So today I want to do some training on efficiency and entering formulas and functions in Excel, so I’m going to take you through more than 20 different tips for working faster with formulas and functions. And I’ll look at things like how to enter formulas and functions faster, how to work with the function arguments using the Function Tip Window or Screen Tip Window. We’ll look at how to use named ranges to make your formulas easier to read. We’ll look at how to use F9 and evaluate to see what your formulas are doing when you’re having trouble and you want to make sure that they’re working properly. We’ll also look at some techniques for entering formulas in a table where you want to use the same formula and you need to copy that formula down the table, a few tricks for making that go faster. Okay so let’s go do the training. Okay so here we are in Excel, and now I’m going to take you through more than 20 tips to help you save time and work faster with Excel formulas. We cover all these topics in more detail in our course on Excel formulas, so I’m going to move rapid-fire through these tips and trust that you can rewind the video if you need to. So when you’re entering a formula you can use Autocomplete and Tab to enter the formula. Just enter an equals sign and start typing, and then you can use the arrow keys to select the function you need and press Tab. Notice that you don’t need to enter a closing parentheses. You can also use a feature called the INSERT function. There’s a button next to the formula bar, or you can use the shortcut Shift-F3. And you can use the same feature to get back to the function arguments, either with the button or with the shortcut Shift-F3. Once you have a function entered in Excel, you can use the function screen tip window to select the different arguments. If you find the Screentip Window is blocking something you want to see, you can just move it anywhere you want. You can also ask Excel to insert function arguments for you, using the shortcut Control-Shift-A. Then you can select the arguments, and replace them with the values you need. When you’re entering functions that require multiple references on the worksheet you don’t need to use a comma, if you hold down the Control key on Windows, or the Command key on the Mac. There are several ways you can enter formulas in a table and copy them down quickly. First, you can select all the cells, enter the formula, and then use Control-Enter. Or, you can enter the formula and double-click the fill handle. Or, you can enter the formula, select the formula and the cells below, and the use of the shortcut Fill Down, which is Control-D. You can also convert a table to an Excel table using Control-T. Once you have a table, and you enter a formula, Excel will automatically copy that formula down. You can use a shortcut for Autosum to quickly enter some functions for multiple rows, multiple columns, or for an entire table. When you’re working with a complicated formula that has a syntax problem, Excel may not let you enter that formula. As a workaround, you can temporarily convert the formula to text with a single quote, and then come back later when you have more time and fix the problem. You can quickly see all the formulas in a worksheet using the keyboard shortcut Control + Grave. You can use this shortcut to toggle all formulas on, and all formulas off. You can also use Go To Special and Formulas. This will select every formula in the worksheet. On Windows, use the keyboard shortcut F4 to toggle through absolute and relative references, and on the Mac use a shortcut Command-T. When you want to move formulas without changing relative references, you can use Cut-and-Paste, or, you can use Drag-and-Drop. When you want to copy formulas that contain relative references, you can temporarily convert them to text. I’ll search for the equals sign and replace it with a hash character.  Then I’ll copy and paste the formulas. And then, I’ll reverse the search and replace…looking for a hash character, and replacing with the equal sign. Now all formula references are unchanged. You’ll often want to convert formulas to values. A simple way to do this is to use Paste Special with the Values option. Select the formulas, copy, bring up Paste Special, and choose Values. Then you can delete columns that you no longer need. You can also use Paste Special to convert values in place without any formulas at all. In this case, I’ll move all of these dates forward by 14 days, or 2 weeks. Just copy the value, bring up Paste Special, choose Values, and a math operation. In this case, we want to add. Now all dates are shifted forward by 14 days I can use the same approach to increase prices by 15%. This time, I want to choose values and the multiply operation. You can use named ranges to make your formulas easier to read and understand. In this case, I’ll name the cell that contains the hourly rate and then update the formulas. If I undo that, you can also apply names using the apply names feature on the Formulas tab of the Ribbon. To understand a more complicated function, you can use F9 manually, or you can use the evaluate formula feature. To use F9, work from the inside out. Here we’ll use F9 to evaluate TODAY(). Then, we’ll evaluate the YEARFRAC function, and finally, we’ll use F9 to see the result of the INT function  Evaluate formula is on the Formulas tab of the ribbon. Each time you click evaluate, Excel will solve one step of the formula working from the inside out. Okay, so that’s 20 tips to help you work a little faster with Excel formulas. Give these tips a try and save a little bit of time in Excel today.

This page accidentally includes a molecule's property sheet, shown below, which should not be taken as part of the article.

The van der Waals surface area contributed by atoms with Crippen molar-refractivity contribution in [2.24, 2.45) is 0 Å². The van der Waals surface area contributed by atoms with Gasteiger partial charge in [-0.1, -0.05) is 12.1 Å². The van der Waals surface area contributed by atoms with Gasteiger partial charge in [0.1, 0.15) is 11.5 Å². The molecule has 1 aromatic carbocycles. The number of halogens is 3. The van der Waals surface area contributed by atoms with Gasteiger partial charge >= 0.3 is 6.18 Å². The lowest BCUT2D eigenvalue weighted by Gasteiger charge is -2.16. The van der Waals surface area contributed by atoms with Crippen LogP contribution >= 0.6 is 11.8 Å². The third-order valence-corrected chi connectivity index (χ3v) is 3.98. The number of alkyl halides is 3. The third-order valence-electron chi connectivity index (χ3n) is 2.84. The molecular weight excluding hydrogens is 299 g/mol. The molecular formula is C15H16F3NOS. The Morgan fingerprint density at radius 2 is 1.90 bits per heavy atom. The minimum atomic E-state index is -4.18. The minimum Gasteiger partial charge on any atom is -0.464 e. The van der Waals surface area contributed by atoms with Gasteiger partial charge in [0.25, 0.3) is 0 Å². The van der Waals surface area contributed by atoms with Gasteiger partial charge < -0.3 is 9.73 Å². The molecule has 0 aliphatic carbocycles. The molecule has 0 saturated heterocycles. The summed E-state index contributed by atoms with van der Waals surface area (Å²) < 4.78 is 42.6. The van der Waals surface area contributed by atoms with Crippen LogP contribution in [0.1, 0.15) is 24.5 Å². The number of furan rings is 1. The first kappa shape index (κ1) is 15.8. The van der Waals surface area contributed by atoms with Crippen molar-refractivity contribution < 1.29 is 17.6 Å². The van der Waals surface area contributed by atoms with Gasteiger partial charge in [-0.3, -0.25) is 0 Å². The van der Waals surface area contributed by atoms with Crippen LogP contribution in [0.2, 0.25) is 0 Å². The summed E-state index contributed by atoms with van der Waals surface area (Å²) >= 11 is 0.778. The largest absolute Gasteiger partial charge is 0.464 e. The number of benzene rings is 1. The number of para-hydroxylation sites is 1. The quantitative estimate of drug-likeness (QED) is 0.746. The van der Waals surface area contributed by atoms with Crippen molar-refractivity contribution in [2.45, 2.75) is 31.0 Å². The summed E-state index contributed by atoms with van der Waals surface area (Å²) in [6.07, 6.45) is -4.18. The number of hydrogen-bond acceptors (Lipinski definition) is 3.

Dave Bruns

Hi - I’m Dave Bruns, and I run Exceljet with my wife, Lisa. Our goal is to help you work faster in Excel. We create short videos, and clear examples of formulas, functions, pivot tables, conditional formatting, and charts.